This business model shifts most of the costs to partners. Bottlers, not Coca-Cola shareholders, have to pay for plants and distribution trucks. This frees up a huge amount of cash for owners of KO stock.
The concept is pretty simple to grasp. Take two companies in the same business. One has zero capital costs, while the other is just like any other corporation, which must plow most of its profits back into operations.
Which business do you think will do better over time? A firm like Coca-Cola with almost no capital costs? Or the business that must reinvest 60% to 70% of its profits? The answer, of course, is the company that can grow for free.
This formula has allowed Coke to deliver market-busting returns for decades. Since 1987, shares have soared 2,750%. This crushed the broader market’s 740% return over the same period. More remarkably, the company pulled this off despite being one of the largest businesses in America.
Chart courtesy of StockCharts.com
Third, Forever Assets have long track records of rewarding shareholders. Because Coca-Cola generates so much cash flow, most of its profits are paid out to investors. The company sports one of the longest dividend histories around. Management has mailed a check to shareholders each year since 1893, going back to when Glover Cleveland was president.
More importantly, the company has been able to increase that dividend over time. Coca-Cola has hiked its payout for 49 consecutive years, making it one of the oldest members of the S&P 500 Dividend Aristocrats Index. Even through the financial crisis, executives managed to pass on small dividend hikes to investors.
These hikes can really add up.
When Warren Buffett, for example, bought shares of Coca-Cola in 1988, the stock yielded less than four percent. Since then, the company has grown its dividend by 1,300%. Today, Buffett earns a yield of more than 50% on his first investment.
New investors will have to wait a while to earn similar returns. Shares pay out a quarterly distribution of $0.37 per share, which comes out to an annual yield of 3.5%. A couple decades of dividend hikes, however, and a new crop of shareholders could earn double-digit yields, too.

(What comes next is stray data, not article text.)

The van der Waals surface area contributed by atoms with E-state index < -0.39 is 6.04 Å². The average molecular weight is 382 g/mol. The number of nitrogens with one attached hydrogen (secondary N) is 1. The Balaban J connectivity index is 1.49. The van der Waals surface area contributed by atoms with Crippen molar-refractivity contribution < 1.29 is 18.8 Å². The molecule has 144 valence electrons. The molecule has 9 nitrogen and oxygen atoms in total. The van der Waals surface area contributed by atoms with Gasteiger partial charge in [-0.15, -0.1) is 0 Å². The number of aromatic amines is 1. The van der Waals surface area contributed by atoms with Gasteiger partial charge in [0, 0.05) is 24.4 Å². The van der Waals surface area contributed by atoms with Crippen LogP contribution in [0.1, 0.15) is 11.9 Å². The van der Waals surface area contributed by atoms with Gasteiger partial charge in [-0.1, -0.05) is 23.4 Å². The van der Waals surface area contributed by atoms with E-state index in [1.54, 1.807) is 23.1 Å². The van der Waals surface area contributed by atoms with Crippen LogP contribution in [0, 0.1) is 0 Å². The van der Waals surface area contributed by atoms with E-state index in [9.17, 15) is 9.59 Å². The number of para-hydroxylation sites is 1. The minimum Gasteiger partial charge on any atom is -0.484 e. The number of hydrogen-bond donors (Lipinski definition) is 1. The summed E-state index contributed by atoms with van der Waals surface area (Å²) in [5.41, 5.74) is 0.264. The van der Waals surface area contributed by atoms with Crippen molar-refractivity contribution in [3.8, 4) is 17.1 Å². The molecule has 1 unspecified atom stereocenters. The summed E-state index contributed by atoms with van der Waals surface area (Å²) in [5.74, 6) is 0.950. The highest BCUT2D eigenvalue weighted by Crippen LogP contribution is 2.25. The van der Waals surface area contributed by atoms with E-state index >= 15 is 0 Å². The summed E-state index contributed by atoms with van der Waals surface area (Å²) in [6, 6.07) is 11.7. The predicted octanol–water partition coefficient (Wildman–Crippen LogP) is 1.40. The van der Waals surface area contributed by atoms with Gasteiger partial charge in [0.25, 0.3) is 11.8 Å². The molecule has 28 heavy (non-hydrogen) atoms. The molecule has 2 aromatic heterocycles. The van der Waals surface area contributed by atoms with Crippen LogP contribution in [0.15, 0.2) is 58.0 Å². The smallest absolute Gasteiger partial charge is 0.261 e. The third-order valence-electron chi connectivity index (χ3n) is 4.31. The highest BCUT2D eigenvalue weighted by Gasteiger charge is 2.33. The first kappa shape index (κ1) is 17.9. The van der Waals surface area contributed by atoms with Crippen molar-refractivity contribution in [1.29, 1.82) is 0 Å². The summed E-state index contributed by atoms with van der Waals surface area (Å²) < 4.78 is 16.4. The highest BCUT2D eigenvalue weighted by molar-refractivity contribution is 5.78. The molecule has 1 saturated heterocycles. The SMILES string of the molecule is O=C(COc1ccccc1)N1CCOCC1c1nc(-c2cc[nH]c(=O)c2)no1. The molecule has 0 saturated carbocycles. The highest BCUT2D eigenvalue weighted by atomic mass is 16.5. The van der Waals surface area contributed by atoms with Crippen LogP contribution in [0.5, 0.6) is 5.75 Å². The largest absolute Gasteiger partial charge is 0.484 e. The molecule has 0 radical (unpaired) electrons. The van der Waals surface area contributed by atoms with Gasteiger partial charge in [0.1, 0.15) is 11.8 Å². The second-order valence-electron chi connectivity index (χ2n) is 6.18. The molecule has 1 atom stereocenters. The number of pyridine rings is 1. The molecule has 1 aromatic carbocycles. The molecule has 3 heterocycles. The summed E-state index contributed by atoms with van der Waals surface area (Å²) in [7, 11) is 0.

(Source: “Dividends,” The Coca-Cola Co, last accessed February 27, 2017.)
Of course, KO stock is no sure thing. The company’s best growth days are behind it. More health-conscious Americans consume less soda than they use to. The next big tech gadget, others will point out, could make you an overnight millionaire–no need to wait decades.
I agree; no doubt new issues will knock the stock one way or another. However, for those of us with a long enough investment horizon, this isn’t really a problem.
And no doubt owning Coke makes for lousy water cooler talk. But, unlike the next hot tech name, I’m far more confident that this company will be around decades from now. And in my years investing, I’ve found that it’s stodgy, boring businesses like Coca-Cola that make investors the most money.
The Bottom Line On KO Stock
The bottom line is that KO stock is the ultimate Forever Asset: a timeless, cash-gushing business that has paid out dividends for over a century. I’m sure the residents of Quincy would agree that this is one dividend stock to own for the next 100 years.